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Correcting this week’s misinformation: week of August 17, 2023

Who should get a COVID booster this fall?

The Claim:

With updated COVID boosters anticipated very soon, news that health officials in the UK are reserving boosters for the most vulnerable and people over 65, many are questioning why they aren’t being offered the vaccine, and anti-vaxxers are using the moment to make sure people do not get vaccinated.

The Facts:

The UK government operates its healthcare system, so there are times that they recommend or don’t recommend vaccines based on cost to the system. The United States healthcare system usually operates through a person’s employer, and costs are shared over a broader swath of people, entities, businesses, and so forth. Recommending universal COVID boosters is a medical rather than economic decision.

So what is the science behind getting a booster even if you are healthy?

COVID cases are rising again in some places, and more people are getting sick enough to need hospital care. This might be happening because the protection from the vaccine isn’t as strong as before. The vaccine works better against the old variants of the virus, and new variants of the virus are making people sick.

The COVID pandemic is ongoing despite the perception that it’s over. Up to 500 people still die from the virus each week. Vaccines have saved lives and prevented hospitalizations. As colder weather approaches and people spend more time indoors, doctors recommend getting another COVID booster in the fall for maximal protection.

Are vaccines tested for safety?

The Claim:

U.S. Senator tweeted a video asserting that the vaccine program has stopped doing safety testing of vaccines, relating this assertion to the idea that researchers need to suppress negative stories about vaccines to get universal uptake.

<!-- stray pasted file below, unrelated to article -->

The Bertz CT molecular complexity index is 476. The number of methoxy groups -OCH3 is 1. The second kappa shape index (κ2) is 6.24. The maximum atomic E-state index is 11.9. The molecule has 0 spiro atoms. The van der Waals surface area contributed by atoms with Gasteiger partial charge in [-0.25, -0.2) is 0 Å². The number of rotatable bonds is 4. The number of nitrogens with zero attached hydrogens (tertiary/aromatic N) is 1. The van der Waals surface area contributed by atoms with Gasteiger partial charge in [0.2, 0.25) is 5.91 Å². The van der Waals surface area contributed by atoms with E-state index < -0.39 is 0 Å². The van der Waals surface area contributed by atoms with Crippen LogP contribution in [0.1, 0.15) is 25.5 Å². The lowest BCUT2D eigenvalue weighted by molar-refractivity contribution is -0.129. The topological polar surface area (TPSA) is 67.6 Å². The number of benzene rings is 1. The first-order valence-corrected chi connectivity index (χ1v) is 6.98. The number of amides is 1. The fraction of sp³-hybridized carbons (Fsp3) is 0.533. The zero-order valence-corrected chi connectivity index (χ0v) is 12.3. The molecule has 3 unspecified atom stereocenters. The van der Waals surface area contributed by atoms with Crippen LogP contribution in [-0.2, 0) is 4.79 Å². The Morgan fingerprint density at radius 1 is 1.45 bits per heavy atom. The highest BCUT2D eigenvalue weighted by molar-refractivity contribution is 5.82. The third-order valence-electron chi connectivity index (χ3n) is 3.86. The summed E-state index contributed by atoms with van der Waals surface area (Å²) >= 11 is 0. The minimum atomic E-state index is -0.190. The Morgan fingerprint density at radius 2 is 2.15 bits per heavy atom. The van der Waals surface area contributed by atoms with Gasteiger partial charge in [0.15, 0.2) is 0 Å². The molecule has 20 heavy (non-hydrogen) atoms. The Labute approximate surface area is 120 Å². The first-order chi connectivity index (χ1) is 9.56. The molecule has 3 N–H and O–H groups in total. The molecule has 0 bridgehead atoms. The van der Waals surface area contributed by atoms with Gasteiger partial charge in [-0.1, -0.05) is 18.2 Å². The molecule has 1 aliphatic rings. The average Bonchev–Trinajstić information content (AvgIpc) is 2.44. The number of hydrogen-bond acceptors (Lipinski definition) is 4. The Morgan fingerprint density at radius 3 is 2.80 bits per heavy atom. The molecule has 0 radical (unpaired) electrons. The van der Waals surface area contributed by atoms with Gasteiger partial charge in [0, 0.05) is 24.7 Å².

The Facts:

Missing in the assertion is one important fact: vaccines are the most studied pharmaceutical you can put in your body. They are tested thoroughly before licensure and monitored by several systems and government agencies after licensure.

The statement suggests a conspiracy to silence those concerned about vaccine safety, implying that their voices are being intentionally suppressed. We know that the number of people involved in vaccine safety research makes it mathematically impossible to keep such a conspiracy a secret.

When Del Bigtree talks about “proper” safety testing, he often refers to testing vaccines against saline placebos. Sometimes a new vaccine is indeed tested against an existing vaccine or a placebo that may contain an adjuvant, buffers, or stabilizers with a known safety record.

The World Health Organization guides the ethical use of placebos in vaccine trials in certain situations. It is acceptable when no effective vaccine is available, and the new vaccine is intended to benefit the population being studied.

However, using placebos is considered unacceptable when there is already an effective and safe vaccine accessible in the public health system of the country where the trial is planned. In such cases, it would be unethical to withhold the existing vaccine from participants if not receiving it would pose a significant risk to their health.

Were we lied to about transmission?

The Claim:

A former bounty hunter is publicizing a video he claims proves that we were all lied to about COVID vaccines preventing transmission.

The Facts:

This video, which is almost a year old, is most certainly not a bombshell.

That the covid vaccines were not tested for transmission is not news, nor is it something that was kept under wraps. The FDA authorization for the EUA back in Dec 2020 spelled out that “At this time, data are not available to make a determination about how long the vaccine will provide protection, nor is there evidence that the vaccine prevents transmission of SARS-CoV-2 from person to person.”

Vaccines were tested and approved based on data for safety and efficacy: did they prevent disease and are they safe. Preventing transmission, while a benefit, is an indirect benefit, and is often estimated after the vaccine is licensed and not something that approvals depend on.

This study, which shows that even when infected with COVID, those who are fully vaccinated were contagious for about half as long and infected far fewer people (almost a quarter fewer) than those who were partially vaccinated or unvaccinated. And this newer study supports the idea that vaccinated people are less likely to transmit COVID.

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